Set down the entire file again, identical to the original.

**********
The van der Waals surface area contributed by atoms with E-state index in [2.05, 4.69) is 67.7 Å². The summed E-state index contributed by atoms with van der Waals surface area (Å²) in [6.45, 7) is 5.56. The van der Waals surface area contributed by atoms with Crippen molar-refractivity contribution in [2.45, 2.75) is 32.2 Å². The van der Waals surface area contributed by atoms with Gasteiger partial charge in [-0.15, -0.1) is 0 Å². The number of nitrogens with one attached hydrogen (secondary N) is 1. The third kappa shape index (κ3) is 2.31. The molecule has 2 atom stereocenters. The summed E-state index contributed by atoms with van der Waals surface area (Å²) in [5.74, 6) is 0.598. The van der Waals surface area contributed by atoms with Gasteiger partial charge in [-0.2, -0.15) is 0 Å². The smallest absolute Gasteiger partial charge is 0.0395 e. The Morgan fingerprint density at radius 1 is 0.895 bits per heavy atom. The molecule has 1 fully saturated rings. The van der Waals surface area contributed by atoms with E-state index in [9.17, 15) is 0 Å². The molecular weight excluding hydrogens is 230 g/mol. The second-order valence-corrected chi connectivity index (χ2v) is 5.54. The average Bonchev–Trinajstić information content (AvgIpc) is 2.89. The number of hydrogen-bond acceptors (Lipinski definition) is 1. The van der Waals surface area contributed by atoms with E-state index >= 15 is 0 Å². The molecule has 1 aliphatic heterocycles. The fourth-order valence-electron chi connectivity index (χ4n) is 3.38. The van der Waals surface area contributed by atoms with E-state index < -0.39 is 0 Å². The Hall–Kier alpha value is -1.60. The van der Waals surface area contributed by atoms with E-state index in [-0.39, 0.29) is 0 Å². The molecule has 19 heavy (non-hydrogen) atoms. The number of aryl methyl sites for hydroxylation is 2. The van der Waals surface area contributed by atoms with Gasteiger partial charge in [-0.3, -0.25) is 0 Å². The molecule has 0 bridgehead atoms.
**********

The van der Waals surface area contributed by atoms with E-state index in [2.05, 4.69) is 67.7 Å². The summed E-state index contributed by atoms with van der Waals surface area (Å²) in [6.45, 7) is 5.56. The van der Waals surface area contributed by atoms with Crippen molar-refractivity contribution in [2.45, 2.75) is 32.2 Å². The van der Waals surface area contributed by atoms with Gasteiger partial charge in [-0.15, -0.1) is 0 Å². The number of nitrogens with one attached hydrogen (secondary N) is 1. The third kappa shape index (κ3) is 2.31. The molecule has 2 atom stereocenters. The summed E-state index contributed by atoms with van der Waals surface area (Å²) in [5.74, 6) is 0.598. The van der Waals surface area contributed by atoms with Gasteiger partial charge in [-0.2, -0.15) is 0 Å². The smallest absolute Gasteiger partial charge is 0.0395 e. The Morgan fingerprint density at radius 1 is 0.895 bits per heavy atom. The molecule has 1 fully saturated rings. The van der Waals surface area contributed by atoms with E-state index in [9.17, 15) is 0 Å². The molecular weight excluding hydrogens is 230 g/mol. The second-order valence-corrected chi connectivity index (χ2v) is 5.54. The average Bonchev–Trinajstić information content (AvgIpc) is 2.89. The number of hydrogen-bond acceptors (Lipinski definition) is 1. The van der Waals surface area contributed by atoms with E-state index >= 15 is 0 Å². The molecule has 1 aliphatic heterocycles. The fourth-order valence-electron chi connectivity index (χ4n) is 3.38. The van der Waals surface area contributed by atoms with E-state index < -0.39 is 0 Å². The Hall–Kier alpha value is -1.60. The van der Waals surface area contributed by atoms with E-state index in [-0.39, 0.29) is 0 Å². The molecule has 19 heavy (non-hydrogen) atoms. The number of aryl methyl sites for hydroxylation is 2. The van der Waals surface area contributed by atoms with Gasteiger partial charge in [-0.3, -0.25) is 0 Å². The molecule has 0 bridgehead atoms.